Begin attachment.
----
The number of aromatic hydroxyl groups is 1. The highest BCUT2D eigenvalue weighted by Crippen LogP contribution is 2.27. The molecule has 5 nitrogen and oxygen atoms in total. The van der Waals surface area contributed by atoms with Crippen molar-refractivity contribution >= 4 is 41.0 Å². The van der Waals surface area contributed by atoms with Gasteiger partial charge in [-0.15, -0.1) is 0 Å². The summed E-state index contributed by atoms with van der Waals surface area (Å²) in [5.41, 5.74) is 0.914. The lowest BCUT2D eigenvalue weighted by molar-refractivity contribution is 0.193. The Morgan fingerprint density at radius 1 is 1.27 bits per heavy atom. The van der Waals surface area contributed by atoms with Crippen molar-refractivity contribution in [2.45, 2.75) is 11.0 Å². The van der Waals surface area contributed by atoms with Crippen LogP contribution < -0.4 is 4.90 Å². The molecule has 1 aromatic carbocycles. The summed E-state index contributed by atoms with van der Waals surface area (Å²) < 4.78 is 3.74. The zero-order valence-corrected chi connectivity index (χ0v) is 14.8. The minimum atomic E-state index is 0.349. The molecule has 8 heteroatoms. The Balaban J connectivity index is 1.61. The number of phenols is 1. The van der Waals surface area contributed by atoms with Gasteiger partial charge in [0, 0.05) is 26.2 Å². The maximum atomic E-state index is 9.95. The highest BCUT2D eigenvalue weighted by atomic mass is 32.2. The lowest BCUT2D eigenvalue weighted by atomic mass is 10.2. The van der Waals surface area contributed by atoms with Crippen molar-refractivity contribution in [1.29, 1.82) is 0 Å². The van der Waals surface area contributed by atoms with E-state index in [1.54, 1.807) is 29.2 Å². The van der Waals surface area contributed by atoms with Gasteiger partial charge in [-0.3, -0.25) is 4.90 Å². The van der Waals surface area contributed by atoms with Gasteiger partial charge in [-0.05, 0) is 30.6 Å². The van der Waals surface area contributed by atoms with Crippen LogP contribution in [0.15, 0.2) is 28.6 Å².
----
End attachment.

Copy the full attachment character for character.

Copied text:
The number of aromatic hydroxyl groups is 1. The highest BCUT2D eigenvalue weighted by Crippen LogP contribution is 2.27. The molecule has 5 nitrogen and oxygen atoms in total. The van der Waals surface area contributed by atoms with Crippen molar-refractivity contribution >= 4 is 41.0 Å². The van der Waals surface area contributed by atoms with Gasteiger partial charge in [-0.15, -0.1) is 0 Å². The summed E-state index contributed by atoms with van der Waals surface area (Å²) in [5.41, 5.74) is 0.914. The lowest BCUT2D eigenvalue weighted by molar-refractivity contribution is 0.193. The Morgan fingerprint density at radius 1 is 1.27 bits per heavy atom. The van der Waals surface area contributed by atoms with Crippen molar-refractivity contribution in [2.45, 2.75) is 11.0 Å². The van der Waals surface area contributed by atoms with Crippen LogP contribution < -0.4 is 4.90 Å². The molecule has 1 aromatic carbocycles. The summed E-state index contributed by atoms with van der Waals surface area (Å²) < 4.78 is 3.74. The zero-order valence-corrected chi connectivity index (χ0v) is 14.8. The minimum atomic E-state index is 0.349. The molecule has 8 heteroatoms. The Balaban J connectivity index is 1.61. The number of phenols is 1. The van der Waals surface area contributed by atoms with Gasteiger partial charge in [0, 0.05) is 26.2 Å². The maximum atomic E-state index is 9.95. The highest BCUT2D eigenvalue weighted by atomic mass is 32.2. The lowest BCUT2D eigenvalue weighted by atomic mass is 10.2. The van der Waals surface area contributed by atoms with Crippen molar-refractivity contribution in [1.29, 1.82) is 0 Å². The van der Waals surface area contributed by atoms with E-state index in [1.54, 1.807) is 29.2 Å². The van der Waals surface area contributed by atoms with Gasteiger partial charge in [-0.3, -0.25) is 4.90 Å². The van der Waals surface area contributed by atoms with Gasteiger partial charge in [-0.05, 0) is 30.6 Å². The van der Waals surface area contributed by atoms with Crippen LogP contribution in [0.15, 0.2) is 28.6 Å².